Saf Health Work.  2016 Mar;7(1):18-31. 10.1016/

How to Define the Content of a Job-Specific Worker's Health Surveillance for Hospital Physicians?

  • 1Coronel Institute of Occupational Health, Academic Medical Center, University of Amsterdam, Amsterdam, The Netherlands.


A job-specific Worker's Health Surveillance (WHS) for hospital physicians is a preventive occupational health strategy aiming at early detection of their diminished work-related health in order to improve or maintain physician's health and quality of care. This study addresses what steps should be taken to determine the content of a job-specific WHS for hospital physicians and outlines that content.
Based on four questions, decision trees were developed for physical and psychological job demands and for biological, chemical, and physical exposures to decide whether or not to include work-related health effects related to occupational exposures or aspects of health reflecting insufficient job requirements. Information was gathered locally through self-reporting and systematic observations at the workplace and from evidence in international publications.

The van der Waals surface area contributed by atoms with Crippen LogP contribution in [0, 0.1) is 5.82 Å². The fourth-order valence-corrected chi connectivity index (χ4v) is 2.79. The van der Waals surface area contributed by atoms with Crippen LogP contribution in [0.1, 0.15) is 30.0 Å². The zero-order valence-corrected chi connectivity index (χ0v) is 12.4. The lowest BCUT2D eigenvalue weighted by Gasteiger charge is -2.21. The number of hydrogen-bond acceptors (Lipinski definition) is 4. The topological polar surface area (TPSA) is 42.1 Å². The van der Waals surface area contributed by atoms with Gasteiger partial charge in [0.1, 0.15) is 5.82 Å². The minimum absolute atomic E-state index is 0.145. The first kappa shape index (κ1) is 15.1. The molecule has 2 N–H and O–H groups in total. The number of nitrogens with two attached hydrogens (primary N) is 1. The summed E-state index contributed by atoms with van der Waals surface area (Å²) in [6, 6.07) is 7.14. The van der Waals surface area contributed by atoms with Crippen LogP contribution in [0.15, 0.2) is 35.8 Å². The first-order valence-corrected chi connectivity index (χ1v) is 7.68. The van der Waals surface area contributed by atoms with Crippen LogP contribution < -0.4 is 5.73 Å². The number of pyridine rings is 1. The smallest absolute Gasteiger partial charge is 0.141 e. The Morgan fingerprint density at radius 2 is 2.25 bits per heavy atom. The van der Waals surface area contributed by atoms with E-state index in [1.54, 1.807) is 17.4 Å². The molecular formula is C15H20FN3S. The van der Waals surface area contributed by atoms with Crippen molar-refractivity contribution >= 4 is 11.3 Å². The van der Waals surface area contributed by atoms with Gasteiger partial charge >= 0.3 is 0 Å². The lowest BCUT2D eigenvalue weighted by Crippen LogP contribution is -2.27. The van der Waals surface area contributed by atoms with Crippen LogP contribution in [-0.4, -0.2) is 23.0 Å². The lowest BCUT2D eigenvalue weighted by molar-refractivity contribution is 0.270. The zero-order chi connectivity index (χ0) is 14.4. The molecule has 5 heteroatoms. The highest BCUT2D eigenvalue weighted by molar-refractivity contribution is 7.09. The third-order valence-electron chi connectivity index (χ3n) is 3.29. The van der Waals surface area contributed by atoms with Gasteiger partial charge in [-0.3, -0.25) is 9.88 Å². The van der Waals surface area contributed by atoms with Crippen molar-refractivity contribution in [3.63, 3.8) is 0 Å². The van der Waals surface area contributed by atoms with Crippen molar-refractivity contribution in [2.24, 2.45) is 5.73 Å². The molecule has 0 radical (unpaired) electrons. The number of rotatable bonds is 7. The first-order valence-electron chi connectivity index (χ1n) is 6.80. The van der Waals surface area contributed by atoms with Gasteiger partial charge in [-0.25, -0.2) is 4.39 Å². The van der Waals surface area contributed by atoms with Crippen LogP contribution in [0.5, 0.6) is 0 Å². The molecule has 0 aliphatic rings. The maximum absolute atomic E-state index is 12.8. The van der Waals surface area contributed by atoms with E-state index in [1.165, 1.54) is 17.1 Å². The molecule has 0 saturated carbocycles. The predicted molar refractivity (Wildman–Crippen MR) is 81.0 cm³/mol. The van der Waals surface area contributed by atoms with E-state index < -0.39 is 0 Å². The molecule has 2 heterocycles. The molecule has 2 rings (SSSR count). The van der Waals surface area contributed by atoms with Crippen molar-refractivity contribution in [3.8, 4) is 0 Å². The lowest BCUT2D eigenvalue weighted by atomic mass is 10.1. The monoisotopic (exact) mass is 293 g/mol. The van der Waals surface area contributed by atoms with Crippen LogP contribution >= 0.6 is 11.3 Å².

Information from the decision trees on the prevalence and impact of the health- or work-functioning effect led to inclusion of occupational exposures (e.g., biological agents, emotionally demanding situations), job requirements (e.g., sufficient vision, judging ability), or health effects (e.g., depressive symptoms, neck complaints). Additionally, following the Dutch guideline for occupational physicians and based on specific job demands, screening for cardiovascular diseases, work ability, drug use, and alcohol consumption was included. Targeted interventions were selected when a health or work functioning problem existed and were chosen based on evidence for effectiveness.
The process of developing a job-specific WHS for hospital physicians was described and the content presented, which might serve as an example for other jobs. Before implementation, it must first be tested for feasibility and acceptability.


hospital physicians; occupational health strategy; patient safety; prevention; worker's health surveillance
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